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Filled to 80% of volume capacity, as far as I know. I believe the mechanisms inside the tank start overflowing at that point, and it's when the operator turns it off. It may be semantics, but I consider the tank full, since it can't be filled any further.
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Old 11-24-2014, 05:04 PM   #15
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Quote:
Originally Posted by gbaglo View Post
I believe that the tank is at 80 per cent capacity when it contains 20 lbs of propane.
Yes, that is correct: it contains 20 pounds of propane when 80% of the tank contains liquid and the remaining 20% contains vapour.

Quote:
Originally Posted by gclatz View Post
I understand the expancion which increases the volume, mostly in hot weather shouldn't that be considered by the manufacturer to get Net wheight?
We still pay for 20 pounds when We actually get only 16.
The 80%=20 pounds level is based on a standard temperature. If you fill by volume in the tank you would get less when it is hot. If filling by weight, this doesn't matter (you still get 20 pounds, and the level is a bit higher); if filling until the 80% level is reached, then you'll get less. If you are charged by actual amount (rather than a fixed price for a tank), then the meter should be temperature-compensated so you still pay for only what you get.

Quote:
Originally Posted by gclatz View Post
The Pioneer here does it just the same, but when the cylinder is empty they just charge You for 20 pounds, however if is only 80% that will be only 16 pounds paying a premium of 4 pounds each time We fill up...? (Perhaps)
No - the fill to 80% of the tank volume is 20 pounds...
Quote:
Originally Posted by gbaglo View Post
You are assuming that your 20 lb. tank can only hold 20 lbs. if filled to 100 per cent.
In fact, it holds 20 lbs when filled to 80 per cent capacity.
Again, correct.

Quote:
Originally Posted by santacruzer View Post
Out here in California the tanks are filled by volume, not weight. I've never seen a scale at a propane station.
This varies by region. Anywhere I've filled a portable propane cylinder, the fill amount is checked by weight.
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Old 11-24-2014, 05:06 PM   #16
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It's a per gallon charge...just like gasoline. I pay for what they put into the bottle, even if the bottle is only capable of being filled to 80% of capacity. I don't recall the cost per gallon, it varies from station to station.
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Old 11-24-2014, 05:08 PM   #17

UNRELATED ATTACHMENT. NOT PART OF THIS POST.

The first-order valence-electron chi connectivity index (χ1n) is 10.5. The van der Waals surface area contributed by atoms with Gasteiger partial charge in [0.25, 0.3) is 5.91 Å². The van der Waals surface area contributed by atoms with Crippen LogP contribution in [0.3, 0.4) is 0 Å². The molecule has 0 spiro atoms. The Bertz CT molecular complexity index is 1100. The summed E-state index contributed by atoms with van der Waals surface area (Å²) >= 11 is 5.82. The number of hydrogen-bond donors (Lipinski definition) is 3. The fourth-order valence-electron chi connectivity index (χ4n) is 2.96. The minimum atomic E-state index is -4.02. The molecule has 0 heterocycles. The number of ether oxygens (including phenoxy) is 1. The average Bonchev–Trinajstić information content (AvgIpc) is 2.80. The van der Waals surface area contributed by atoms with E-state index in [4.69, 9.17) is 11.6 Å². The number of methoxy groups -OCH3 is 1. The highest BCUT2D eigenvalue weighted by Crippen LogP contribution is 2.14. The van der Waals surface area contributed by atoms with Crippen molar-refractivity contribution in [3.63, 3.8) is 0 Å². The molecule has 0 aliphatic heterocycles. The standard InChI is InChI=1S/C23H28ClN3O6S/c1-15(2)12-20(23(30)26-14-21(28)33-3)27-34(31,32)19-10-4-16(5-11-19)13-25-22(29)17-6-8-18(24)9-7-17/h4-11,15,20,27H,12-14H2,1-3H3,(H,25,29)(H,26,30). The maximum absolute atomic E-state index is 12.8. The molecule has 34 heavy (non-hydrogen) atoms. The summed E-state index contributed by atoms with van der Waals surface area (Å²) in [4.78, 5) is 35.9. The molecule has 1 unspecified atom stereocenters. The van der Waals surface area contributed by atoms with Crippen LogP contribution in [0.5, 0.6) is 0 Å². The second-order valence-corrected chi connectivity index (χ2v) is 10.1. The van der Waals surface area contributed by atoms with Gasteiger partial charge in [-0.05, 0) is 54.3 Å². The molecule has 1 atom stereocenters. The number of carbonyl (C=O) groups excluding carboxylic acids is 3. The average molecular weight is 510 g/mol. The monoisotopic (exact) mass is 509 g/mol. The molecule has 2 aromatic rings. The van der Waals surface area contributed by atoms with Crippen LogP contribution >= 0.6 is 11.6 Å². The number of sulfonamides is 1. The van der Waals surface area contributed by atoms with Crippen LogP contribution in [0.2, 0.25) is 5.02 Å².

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Quote:
Originally Posted by santacruzer View Post
Filled to 80% of volume capacity, as far as I know. I believe the mechanisms inside the tank start overflowing at that point, and it's when the operator turns it off.
  1. When filling by weight, the operator should shut it of when 20 pounds of propane is reached.
  2. When filling without monitoring weight, the liquid level port should be opened: this is a small valve connected to a tube with its open end in the cylinder at the 80% level. When the port starts spitting liquid, the fill is stopped.
In either case, modern small propane cylinders have an Overfill Prevention Device (or OPD), which is a valve that is closed by a float when the 80% level is reached. This is a safety backup, not the primary method of monitoring fill level.

By either method, when the liquid level reaches 80% of the tank volume, the tank is full.
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Old 11-24-2014, 05:14 PM   #18
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The 80%=20 pounds level is based on a standard temperature. If you fill by volume in the tank you would get less when it is hot. If filling by weight, this doesn't matter (you still get 20 pounds, and the level is a bit higher); if filling until the 80% level is reached, then you'll get less. If you are charged by actual amount (rather than a fixed price for a tank), then the meter should be temperature-compensated so you still pay for only what you get.
.[/QUOTE]

Thank You Brian: this answer clarifies My question. a temperature compensated meter should be standard in every dispenser.
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Old 11-24-2014, 05:17 PM   #19
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Originally Posted by gclatz View Post
PS: if the 80% rule is accurate We are paying a premium.
No, we are paying for what we get, regardless of the size of the container. A common propane tank is called a 20-pound tank because it holds 20 pounds of propane when filled to the proper level. We get 20 pounds, and we pay for 20 pounds. I think that's 4.6 US gallons, so santacruzer gets a receipt showing that his 20 pounds is 4.6 gallons, although the tank is bigger than that (about 5.8 US gallons), because that's what they correctly put in.
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Old 11-24-2014, 05:20 PM   #20
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Originally Posted by gclatz View Post
a temperature compensated meter should be standard in every dispenser.
I agree, if a volume meter is used. In Canada, both gasoline and propane meters are temperature-compensated. I know that is some states gasoline meters are not temperature-compensated, but I would expect propane to expand more with temperature than gasoline. It will say on the meter, often expressed as a label that says something like "gallons at 65 degrees F" (or whatever the standard temperature might be down there - it's 15 C here).